Bugatti Owners likely don't need to save money when it comes to replacement parts, but for the frugal Veyron owner, a set of lightly used wheels and tires have surfaced for sale.

Motor1 spotted the wheels and tires are for sale on eBay in Fort Lauderdale, Florida, with an asking price of $100,000. According to the seller, a new set of tires and wheels costs $150,000 from Bugatti, which makes this gently used set a "steal." Then again, what's $50,000 when shoppers already purchased a million-dollar-plus supercar.

We digress. The OZ Racing wheels are the OEM wheels Bugatti fitted to the Veyron, and the seller says they have never been refurbished. The seller, who has 100 percent positive feedback on eBay, notes that the buyer can get them now instead of waiting a year, though we've never bought wheels from Bugatti so we don't know how long it would take to get them from the factory. The listing also says the bespoke Michelin tires have 85 percent of their tread left, so a few more burnouts and hard corners are left in the rubber.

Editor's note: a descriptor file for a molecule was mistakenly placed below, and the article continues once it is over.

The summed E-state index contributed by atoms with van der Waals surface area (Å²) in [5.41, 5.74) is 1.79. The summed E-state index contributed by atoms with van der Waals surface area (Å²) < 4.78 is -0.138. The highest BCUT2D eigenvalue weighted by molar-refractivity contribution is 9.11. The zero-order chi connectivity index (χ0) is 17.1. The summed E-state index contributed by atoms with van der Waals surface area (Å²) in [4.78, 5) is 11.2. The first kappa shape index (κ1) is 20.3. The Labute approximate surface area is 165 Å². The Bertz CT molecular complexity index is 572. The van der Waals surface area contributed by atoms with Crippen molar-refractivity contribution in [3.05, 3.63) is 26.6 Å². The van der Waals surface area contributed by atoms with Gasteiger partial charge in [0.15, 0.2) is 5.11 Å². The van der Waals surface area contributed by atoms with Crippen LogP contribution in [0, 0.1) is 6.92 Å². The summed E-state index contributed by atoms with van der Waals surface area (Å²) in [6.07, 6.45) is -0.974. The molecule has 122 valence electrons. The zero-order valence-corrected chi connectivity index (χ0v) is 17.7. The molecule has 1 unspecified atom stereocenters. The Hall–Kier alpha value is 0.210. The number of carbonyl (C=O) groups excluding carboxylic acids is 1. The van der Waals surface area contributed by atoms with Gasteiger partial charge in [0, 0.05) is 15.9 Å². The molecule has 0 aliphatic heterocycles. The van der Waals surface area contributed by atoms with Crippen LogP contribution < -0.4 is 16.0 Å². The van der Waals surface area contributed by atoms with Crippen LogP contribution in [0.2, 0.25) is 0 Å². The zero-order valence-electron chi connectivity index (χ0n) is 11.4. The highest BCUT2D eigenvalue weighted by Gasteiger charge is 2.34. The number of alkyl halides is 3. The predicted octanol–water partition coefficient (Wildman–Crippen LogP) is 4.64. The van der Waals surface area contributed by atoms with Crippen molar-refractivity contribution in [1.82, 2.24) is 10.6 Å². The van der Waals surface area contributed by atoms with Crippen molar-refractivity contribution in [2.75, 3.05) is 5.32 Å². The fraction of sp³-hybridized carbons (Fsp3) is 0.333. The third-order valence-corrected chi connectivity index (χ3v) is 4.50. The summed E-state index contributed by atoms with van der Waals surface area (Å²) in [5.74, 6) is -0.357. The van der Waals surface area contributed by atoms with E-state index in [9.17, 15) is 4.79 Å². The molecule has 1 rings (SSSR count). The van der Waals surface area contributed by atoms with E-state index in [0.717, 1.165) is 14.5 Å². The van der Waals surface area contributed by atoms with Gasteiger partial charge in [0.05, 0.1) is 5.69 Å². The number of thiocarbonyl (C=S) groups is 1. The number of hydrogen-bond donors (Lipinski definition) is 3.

Motor Trend reported in 2013 that a set of tires for the Veyron cost $42,000 from Michelin and new wheels rang in at $69,000 for a total of $111,000. Noting the seller's claim of current prices, it means the parts have only gotten more expensive with time. Also, the wheels are only good through two sets of tires. Bugatti said the wheels must be replaced to ensure the integrity of the bead seal when driving the supercar at high speeds.

While any Veyron owner can take advantage of the deal, perhaps someone could scoop them up along with a full Veyron interior. A previous listing on eBay this past December listed a full interior for the supercar at $150,000 after an owner swapped the original for a new look. The interior is still for sale and has since seen a price drop. Now, the full interior costs "only" $139,999.

Alas, these are the prices that come with Bugatti ownership. Recall, an oil change for the car's 8.0-liter quad-turbo W-16 engine costs $21,000, and numerous components cost thousands of dollars to replace.

Ah, to live in the one percent.